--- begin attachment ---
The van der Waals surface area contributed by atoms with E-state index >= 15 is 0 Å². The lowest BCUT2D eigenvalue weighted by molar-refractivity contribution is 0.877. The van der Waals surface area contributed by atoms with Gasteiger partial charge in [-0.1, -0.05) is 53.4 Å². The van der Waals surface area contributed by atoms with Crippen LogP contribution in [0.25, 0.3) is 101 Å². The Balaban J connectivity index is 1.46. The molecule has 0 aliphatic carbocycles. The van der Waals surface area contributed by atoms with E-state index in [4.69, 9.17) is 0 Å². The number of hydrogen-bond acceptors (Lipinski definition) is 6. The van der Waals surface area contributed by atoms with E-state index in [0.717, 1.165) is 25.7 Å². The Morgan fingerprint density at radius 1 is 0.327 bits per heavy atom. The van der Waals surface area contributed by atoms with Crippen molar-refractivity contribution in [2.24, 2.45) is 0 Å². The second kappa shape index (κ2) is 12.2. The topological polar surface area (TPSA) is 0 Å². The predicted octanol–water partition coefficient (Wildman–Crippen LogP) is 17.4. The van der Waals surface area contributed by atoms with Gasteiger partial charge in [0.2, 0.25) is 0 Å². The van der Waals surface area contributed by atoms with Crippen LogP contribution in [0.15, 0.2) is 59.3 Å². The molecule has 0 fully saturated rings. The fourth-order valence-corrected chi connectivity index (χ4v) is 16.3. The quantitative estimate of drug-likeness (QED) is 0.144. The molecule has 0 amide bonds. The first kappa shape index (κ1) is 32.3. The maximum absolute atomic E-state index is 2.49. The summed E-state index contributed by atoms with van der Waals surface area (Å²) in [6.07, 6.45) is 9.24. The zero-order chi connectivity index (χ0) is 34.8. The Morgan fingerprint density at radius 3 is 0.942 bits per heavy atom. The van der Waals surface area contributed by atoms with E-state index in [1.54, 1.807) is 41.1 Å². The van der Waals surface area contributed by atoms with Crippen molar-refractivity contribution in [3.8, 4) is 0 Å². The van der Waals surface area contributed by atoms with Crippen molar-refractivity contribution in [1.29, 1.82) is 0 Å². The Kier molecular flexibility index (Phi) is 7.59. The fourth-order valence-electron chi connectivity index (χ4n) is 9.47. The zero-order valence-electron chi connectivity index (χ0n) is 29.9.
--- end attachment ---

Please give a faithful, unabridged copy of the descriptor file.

The van der Waals surface area contributed by atoms with E-state index >= 15 is 0 Å². The lowest BCUT2D eigenvalue weighted by molar-refractivity contribution is 0.877. The van der Waals surface area contributed by atoms with Gasteiger partial charge in [-0.1, -0.05) is 53.4 Å². The van der Waals surface area contributed by atoms with Crippen LogP contribution in [0.25, 0.3) is 101 Å². The Balaban J connectivity index is 1.46. The molecule has 0 aliphatic carbocycles. The van der Waals surface area contributed by atoms with E-state index in [4.69, 9.17) is 0 Å². The number of hydrogen-bond acceptors (Lipinski definition) is 6. The van der Waals surface area contributed by atoms with E-state index in [0.717, 1.165) is 25.7 Å². The Morgan fingerprint density at radius 1 is 0.327 bits per heavy atom. The van der Waals surface area contributed by atoms with Crippen molar-refractivity contribution in [2.24, 2.45) is 0 Å². The second kappa shape index (κ2) is 12.2. The topological polar surface area (TPSA) is 0 Å². The predicted octanol–water partition coefficient (Wildman–Crippen LogP) is 17.4. The van der Waals surface area contributed by atoms with Gasteiger partial charge in [0.2, 0.25) is 0 Å². The van der Waals surface area contributed by atoms with Crippen LogP contribution in [0.15, 0.2) is 59.3 Å². The molecule has 0 fully saturated rings. The fourth-order valence-corrected chi connectivity index (χ4v) is 16.3. The quantitative estimate of drug-likeness (QED) is 0.144. The molecule has 0 amide bonds. The first kappa shape index (κ1) is 32.3. The maximum absolute atomic E-state index is 2.49. The summed E-state index contributed by atoms with van der Waals surface area (Å²) in [6.07, 6.45) is 9.24. The zero-order chi connectivity index (χ0) is 34.8. The Morgan fingerprint density at radius 3 is 0.942 bits per heavy atom. The van der Waals surface area contributed by atoms with E-state index in [1.54, 1.807) is 41.1 Å². The van der Waals surface area contributed by atoms with Crippen molar-refractivity contribution in [3.8, 4) is 0 Å². The van der Waals surface area contributed by atoms with Crippen molar-refractivity contribution in [1.29, 1.82) is 0 Å². The Kier molecular flexibility index (Phi) is 7.59. The fourth-order valence-electron chi connectivity index (χ4n) is 9.47. The zero-order valence-electron chi connectivity index (χ0n) is 29.9.